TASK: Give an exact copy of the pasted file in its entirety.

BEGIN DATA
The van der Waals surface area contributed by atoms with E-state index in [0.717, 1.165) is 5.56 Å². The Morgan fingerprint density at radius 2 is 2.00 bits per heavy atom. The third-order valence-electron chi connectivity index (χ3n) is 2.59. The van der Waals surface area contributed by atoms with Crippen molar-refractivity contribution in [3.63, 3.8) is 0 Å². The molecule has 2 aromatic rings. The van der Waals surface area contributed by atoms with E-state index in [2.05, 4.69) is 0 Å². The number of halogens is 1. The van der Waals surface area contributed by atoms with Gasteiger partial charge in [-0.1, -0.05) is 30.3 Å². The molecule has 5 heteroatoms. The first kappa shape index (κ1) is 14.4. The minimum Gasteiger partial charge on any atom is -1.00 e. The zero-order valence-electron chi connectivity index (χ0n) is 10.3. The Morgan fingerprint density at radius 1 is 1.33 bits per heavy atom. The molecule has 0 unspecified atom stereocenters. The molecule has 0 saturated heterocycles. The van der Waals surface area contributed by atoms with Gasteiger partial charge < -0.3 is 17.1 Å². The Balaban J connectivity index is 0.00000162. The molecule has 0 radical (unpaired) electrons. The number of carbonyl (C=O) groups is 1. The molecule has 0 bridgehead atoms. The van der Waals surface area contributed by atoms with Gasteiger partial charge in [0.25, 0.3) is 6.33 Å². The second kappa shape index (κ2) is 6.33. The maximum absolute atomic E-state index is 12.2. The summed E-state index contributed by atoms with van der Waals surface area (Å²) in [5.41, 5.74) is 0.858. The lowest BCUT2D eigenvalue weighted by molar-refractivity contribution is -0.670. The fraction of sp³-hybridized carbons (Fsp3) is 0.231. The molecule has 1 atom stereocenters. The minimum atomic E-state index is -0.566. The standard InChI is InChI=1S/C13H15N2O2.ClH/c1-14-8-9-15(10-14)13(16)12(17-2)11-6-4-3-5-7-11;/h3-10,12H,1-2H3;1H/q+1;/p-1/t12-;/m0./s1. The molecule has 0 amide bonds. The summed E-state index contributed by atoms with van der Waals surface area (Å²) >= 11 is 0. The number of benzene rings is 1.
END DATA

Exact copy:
The van der Waals surface area contributed by atoms with E-state index in [0.717, 1.165) is 5.56 Å². The Morgan fingerprint density at radius 2 is 2.00 bits per heavy atom. The third-order valence-electron chi connectivity index (χ3n) is 2.59. The van der Waals surface area contributed by atoms with Crippen molar-refractivity contribution in [3.63, 3.8) is 0 Å². The molecule has 2 aromatic rings. The van der Waals surface area contributed by atoms with E-state index in [2.05, 4.69) is 0 Å². The number of halogens is 1. The van der Waals surface area contributed by atoms with Gasteiger partial charge in [-0.1, -0.05) is 30.3 Å². The molecule has 5 heteroatoms. The first kappa shape index (κ1) is 14.4. The minimum Gasteiger partial charge on any atom is -1.00 e. The zero-order valence-electron chi connectivity index (χ0n) is 10.3. The Morgan fingerprint density at radius 1 is 1.33 bits per heavy atom. The molecule has 0 unspecified atom stereocenters. The molecule has 0 saturated heterocycles. The van der Waals surface area contributed by atoms with Gasteiger partial charge < -0.3 is 17.1 Å². The Balaban J connectivity index is 0.00000162. The molecule has 0 radical (unpaired) electrons. The number of carbonyl (C=O) groups is 1. The molecule has 0 bridgehead atoms. The van der Waals surface area contributed by atoms with Gasteiger partial charge in [0.25, 0.3) is 6.33 Å². The second kappa shape index (κ2) is 6.33. The maximum absolute atomic E-state index is 12.2. The summed E-state index contributed by atoms with van der Waals surface area (Å²) in [5.41, 5.74) is 0.858. The lowest BCUT2D eigenvalue weighted by molar-refractivity contribution is -0.670. The fraction of sp³-hybridized carbons (Fsp3) is 0.231. The molecule has 1 atom stereocenters. The minimum atomic E-state index is -0.566. The standard InChI is InChI=1S/C13H15N2O2.ClH/c1-14-8-9-15(10-14)13(16)12(17-2)11-6-4-3-5-7-11;/h3-10,12H,1-2H3;1H/q+1;/p-1/t12-;/m0./s1. The molecule has 0 amide bonds. The summed E-state index contributed by atoms with van der Waals surface area (Å²) >= 11 is 0. The number of benzene rings is 1.